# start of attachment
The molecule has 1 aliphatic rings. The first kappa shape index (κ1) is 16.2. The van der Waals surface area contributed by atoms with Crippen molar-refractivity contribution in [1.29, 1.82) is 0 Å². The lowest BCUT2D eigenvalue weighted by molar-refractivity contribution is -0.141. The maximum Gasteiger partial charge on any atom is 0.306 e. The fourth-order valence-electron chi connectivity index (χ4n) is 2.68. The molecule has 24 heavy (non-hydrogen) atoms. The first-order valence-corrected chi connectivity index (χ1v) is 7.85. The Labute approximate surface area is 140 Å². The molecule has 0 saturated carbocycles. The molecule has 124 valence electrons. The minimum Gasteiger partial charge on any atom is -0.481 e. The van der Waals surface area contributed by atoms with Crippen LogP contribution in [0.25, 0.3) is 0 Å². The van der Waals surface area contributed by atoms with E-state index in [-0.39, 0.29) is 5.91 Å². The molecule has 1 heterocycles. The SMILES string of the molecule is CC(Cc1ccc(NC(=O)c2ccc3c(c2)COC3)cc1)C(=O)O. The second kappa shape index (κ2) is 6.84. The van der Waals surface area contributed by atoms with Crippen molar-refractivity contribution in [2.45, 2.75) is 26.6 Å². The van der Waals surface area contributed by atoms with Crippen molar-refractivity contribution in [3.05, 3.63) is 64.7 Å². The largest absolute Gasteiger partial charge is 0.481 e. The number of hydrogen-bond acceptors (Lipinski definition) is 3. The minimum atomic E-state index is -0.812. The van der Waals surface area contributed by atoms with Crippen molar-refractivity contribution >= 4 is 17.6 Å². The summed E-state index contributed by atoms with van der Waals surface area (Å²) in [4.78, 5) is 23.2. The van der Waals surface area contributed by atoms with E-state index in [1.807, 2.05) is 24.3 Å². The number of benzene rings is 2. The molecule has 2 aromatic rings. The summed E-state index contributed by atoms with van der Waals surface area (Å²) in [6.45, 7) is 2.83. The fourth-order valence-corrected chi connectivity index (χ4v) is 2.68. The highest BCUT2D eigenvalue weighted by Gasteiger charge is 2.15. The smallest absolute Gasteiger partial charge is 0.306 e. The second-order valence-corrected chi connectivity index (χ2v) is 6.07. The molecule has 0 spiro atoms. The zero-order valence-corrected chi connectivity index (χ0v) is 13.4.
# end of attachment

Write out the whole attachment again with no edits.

The molecule has 1 aliphatic rings. The first kappa shape index (κ1) is 16.2. The van der Waals surface area contributed by atoms with Crippen molar-refractivity contribution in [1.29, 1.82) is 0 Å². The lowest BCUT2D eigenvalue weighted by molar-refractivity contribution is -0.141. The maximum Gasteiger partial charge on any atom is 0.306 e. The fourth-order valence-electron chi connectivity index (χ4n) is 2.68. The molecule has 24 heavy (non-hydrogen) atoms. The first-order valence-corrected chi connectivity index (χ1v) is 7.85. The Labute approximate surface area is 140 Å². The molecule has 0 saturated carbocycles. The molecule has 124 valence electrons. The minimum Gasteiger partial charge on any atom is -0.481 e. The van der Waals surface area contributed by atoms with Crippen LogP contribution in [0.25, 0.3) is 0 Å². The van der Waals surface area contributed by atoms with E-state index in [-0.39, 0.29) is 5.91 Å². The molecule has 1 heterocycles. The SMILES string of the molecule is CC(Cc1ccc(NC(=O)c2ccc3c(c2)COC3)cc1)C(=O)O. The second kappa shape index (κ2) is 6.84. The van der Waals surface area contributed by atoms with Crippen molar-refractivity contribution in [2.45, 2.75) is 26.6 Å². The van der Waals surface area contributed by atoms with Crippen molar-refractivity contribution in [3.05, 3.63) is 64.7 Å². The largest absolute Gasteiger partial charge is 0.481 e. The number of hydrogen-bond acceptors (Lipinski definition) is 3. The minimum atomic E-state index is -0.812. The van der Waals surface area contributed by atoms with Crippen molar-refractivity contribution >= 4 is 17.6 Å². The summed E-state index contributed by atoms with van der Waals surface area (Å²) in [4.78, 5) is 23.2. The van der Waals surface area contributed by atoms with E-state index in [1.807, 2.05) is 24.3 Å². The number of benzene rings is 2. The molecule has 2 aromatic rings. The summed E-state index contributed by atoms with van der Waals surface area (Å²) in [6.45, 7) is 2.83. The fourth-order valence-corrected chi connectivity index (χ4v) is 2.68. The highest BCUT2D eigenvalue weighted by Gasteiger charge is 2.15. The smallest absolute Gasteiger partial charge is 0.306 e. The second-order valence-corrected chi connectivity index (χ2v) is 6.07. The molecule has 0 spiro atoms. The zero-order valence-corrected chi connectivity index (χ0v) is 13.4.